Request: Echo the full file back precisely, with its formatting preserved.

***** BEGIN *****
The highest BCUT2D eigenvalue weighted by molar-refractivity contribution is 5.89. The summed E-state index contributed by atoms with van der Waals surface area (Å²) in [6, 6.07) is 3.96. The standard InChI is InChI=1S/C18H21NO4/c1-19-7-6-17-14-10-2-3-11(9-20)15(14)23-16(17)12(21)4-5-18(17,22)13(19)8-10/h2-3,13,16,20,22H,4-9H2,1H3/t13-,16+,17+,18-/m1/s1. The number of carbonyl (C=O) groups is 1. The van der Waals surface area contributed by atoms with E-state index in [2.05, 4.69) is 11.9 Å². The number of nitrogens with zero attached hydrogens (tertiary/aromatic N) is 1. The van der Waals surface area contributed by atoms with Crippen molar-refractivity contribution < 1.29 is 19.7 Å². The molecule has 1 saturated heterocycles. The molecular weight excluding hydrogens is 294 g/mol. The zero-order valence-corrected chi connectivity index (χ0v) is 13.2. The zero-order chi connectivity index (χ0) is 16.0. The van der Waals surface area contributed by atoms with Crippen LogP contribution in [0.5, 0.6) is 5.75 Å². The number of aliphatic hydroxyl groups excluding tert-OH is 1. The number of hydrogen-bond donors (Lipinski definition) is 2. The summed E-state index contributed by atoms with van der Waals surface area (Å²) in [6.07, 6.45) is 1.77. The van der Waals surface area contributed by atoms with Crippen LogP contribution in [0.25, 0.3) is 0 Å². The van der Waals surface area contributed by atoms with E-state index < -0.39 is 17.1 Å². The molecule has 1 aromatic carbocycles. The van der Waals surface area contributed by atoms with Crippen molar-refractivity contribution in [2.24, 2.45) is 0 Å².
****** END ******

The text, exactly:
The highest BCUT2D eigenvalue weighted by molar-refractivity contribution is 5.89. The summed E-state index contributed by atoms with van der Waals surface area (Å²) in [6, 6.07) is 3.96. The standard InChI is InChI=1S/C18H21NO4/c1-19-7-6-17-14-10-2-3-11(9-20)15(14)23-16(17)12(21)4-5-18(17,22)13(19)8-10/h2-3,13,16,20,22H,4-9H2,1H3/t13-,16+,17+,18-/m1/s1. The number of carbonyl (C=O) groups is 1. The van der Waals surface area contributed by atoms with E-state index in [2.05, 4.69) is 11.9 Å². The number of nitrogens with zero attached hydrogens (tertiary/aromatic N) is 1. The van der Waals surface area contributed by atoms with Crippen molar-refractivity contribution < 1.29 is 19.7 Å². The molecule has 1 saturated heterocycles. The molecular weight excluding hydrogens is 294 g/mol. The zero-order valence-corrected chi connectivity index (χ0v) is 13.2. The zero-order chi connectivity index (χ0) is 16.0. The van der Waals surface area contributed by atoms with Crippen LogP contribution in [0.5, 0.6) is 5.75 Å². The number of aliphatic hydroxyl groups excluding tert-OH is 1. The number of hydrogen-bond donors (Lipinski definition) is 2. The summed E-state index contributed by atoms with van der Waals surface area (Å²) in [6.07, 6.45) is 1.77. The van der Waals surface area contributed by atoms with Crippen LogP contribution in [0.25, 0.3) is 0 Å². The van der Waals surface area contributed by atoms with E-state index < -0.39 is 17.1 Å². The molecule has 1 aromatic carbocycles. The van der Waals surface area contributed by atoms with Crippen molar-refractivity contribution in [2.24, 2.45) is 0 Å².